All About Italy (USA) - - Hidden Venice | All About Italy - Donatella Sal­vati

The vi­tal­ity and pres­tige of the Jewish com­mu­nity have long in­flu­enced var­i­ous as­pects of civic life, giv­ing birth to an en­counter of cul­tures and tra­di­tions from all over the world: the true wealth of the Vene­tian pat­ri­mony. Among all of the as­pects, the most par­tic­u­lar is with­out a doubt cui­sine, in which di­verse tra­di­tions, rep­re­sent­ing the his­to­ries of age-old civ­i­liza­tions, live hap­pily to­gether in de­li­cious dishes.

“The Ghetto is sep­a­rate from Venice, but at the same time is a con­cen­tra­tion of Venice” Paolo Ru­miz

It’s no ac­ci­dent that the most rep­re­sen­ta­tive recipes of the la­goon de­rive from Jewish gas­tro­nomic tra­di­tions, both Mediter­ranean and “north­ern” in ori­gin and united by the wide avail­abil­ity of herbs and spices avail­able in Venice due both to its piv­otal role in the in­ter­na­tional spice trade and to the cre­ation of pri­vate gar­dens in the area of the ghetto and other Vene­tian is­lands. Jewish cui­sine re­volves, nat­u­rally, around the con­cept of kosher food, which is to say, adapted ac­cord­ing to the laws of the To­rah as ap­plied to daily life by the rab­bis, even if there is no other place in the world with such an over­lap­ping of cus­toms.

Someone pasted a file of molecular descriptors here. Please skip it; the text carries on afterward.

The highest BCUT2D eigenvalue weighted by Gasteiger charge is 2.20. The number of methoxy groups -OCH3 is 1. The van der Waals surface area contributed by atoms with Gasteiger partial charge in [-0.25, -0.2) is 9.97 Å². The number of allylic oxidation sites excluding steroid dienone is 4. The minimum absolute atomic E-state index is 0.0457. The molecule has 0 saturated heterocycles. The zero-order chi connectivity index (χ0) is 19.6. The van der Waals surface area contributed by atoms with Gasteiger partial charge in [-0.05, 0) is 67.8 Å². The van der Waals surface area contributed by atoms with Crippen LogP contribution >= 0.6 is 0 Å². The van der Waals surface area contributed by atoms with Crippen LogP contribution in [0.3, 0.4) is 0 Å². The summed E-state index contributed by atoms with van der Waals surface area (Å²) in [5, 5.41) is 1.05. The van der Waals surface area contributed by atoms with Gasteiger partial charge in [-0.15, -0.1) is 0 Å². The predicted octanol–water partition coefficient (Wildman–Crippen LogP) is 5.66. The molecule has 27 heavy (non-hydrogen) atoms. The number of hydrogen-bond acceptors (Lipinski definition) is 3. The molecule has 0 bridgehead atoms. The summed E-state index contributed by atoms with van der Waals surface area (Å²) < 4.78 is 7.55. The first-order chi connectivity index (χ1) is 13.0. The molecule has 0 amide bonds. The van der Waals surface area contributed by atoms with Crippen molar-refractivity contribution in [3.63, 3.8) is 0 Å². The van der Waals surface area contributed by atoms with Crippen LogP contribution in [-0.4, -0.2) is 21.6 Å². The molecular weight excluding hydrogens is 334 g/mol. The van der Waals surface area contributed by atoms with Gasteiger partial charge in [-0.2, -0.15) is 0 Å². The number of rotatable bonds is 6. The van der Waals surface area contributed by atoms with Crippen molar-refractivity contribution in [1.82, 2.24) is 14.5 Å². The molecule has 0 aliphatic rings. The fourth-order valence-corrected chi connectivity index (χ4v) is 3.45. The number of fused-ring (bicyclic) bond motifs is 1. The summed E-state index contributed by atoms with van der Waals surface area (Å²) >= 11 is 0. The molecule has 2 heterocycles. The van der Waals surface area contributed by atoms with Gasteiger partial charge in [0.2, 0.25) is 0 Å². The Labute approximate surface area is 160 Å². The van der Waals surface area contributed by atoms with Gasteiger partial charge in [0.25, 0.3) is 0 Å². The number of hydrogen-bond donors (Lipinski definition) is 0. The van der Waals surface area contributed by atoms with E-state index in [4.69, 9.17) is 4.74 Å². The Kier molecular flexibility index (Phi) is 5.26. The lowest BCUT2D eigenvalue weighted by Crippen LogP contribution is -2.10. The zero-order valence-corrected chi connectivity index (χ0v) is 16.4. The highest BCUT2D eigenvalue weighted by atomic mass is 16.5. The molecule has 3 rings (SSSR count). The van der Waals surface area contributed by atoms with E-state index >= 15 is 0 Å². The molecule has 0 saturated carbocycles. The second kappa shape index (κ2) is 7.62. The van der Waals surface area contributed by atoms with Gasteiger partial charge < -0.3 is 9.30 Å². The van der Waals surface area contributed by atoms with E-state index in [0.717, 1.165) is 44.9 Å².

In the ghetto, the sober cui­sine of the Ashke­nazi Jews from Ger­many en­coun­ters the more ex­u­ber­ant culi­nary tra­di­tion of the Sephardic Jews from south­ern France and Spain, as well as the con­tri­bu­tion from the Le­van­tine di­as­pora and many other het­ero­ge­neous pres­ences linked to maritime com­merce.

The iconic dish of Vene­tian Jewish cui­sine is “sarde in saor,” a sweet and sour prepa­ra­tion of sar­dines where vine­gar and onion meld with raisins and pine nuts into an am­brosial de­light, but there are many other spe­cial­ties in this par­tic­u­lar eth­nic vein. An­other quin­tes­sen­tial Vene­tian dish of ab­so­lute Jewish deriva­tion is “bigoi in salsa” (thick fresh spaghetti-like pasta with a sauce of salted sar­dines and onion), and then there are the sweet fried frit­ters such as “fritelle di zucca” made with pump­kin, and the al­monds that find wide us­age in sweets such as the “im­padè,” sweet pas­try filled with al­monds, sugar and egg—a recipe from Por­tu­gal—and the “bolo,” a soft foc­cac­cia with raisins, egg and sugar that is tra­di­tion­ally eaten at the end of the Yom Kip­pur fast. Five hun­dred years of his­tory come alive to­day in the streets of this “city within a city,” in the odors that still per­vade the is­land and in the sto­ries and vi­cis­si­tudes that ev­ery sin­gle tram­pled stone can tell. www.veniceghet­

The unique culi­nary cul­ture is to be val­ued as much as the build­ings and museums with their im­por­tant his­tor­i­cal and cul­tural ar­ti­facts

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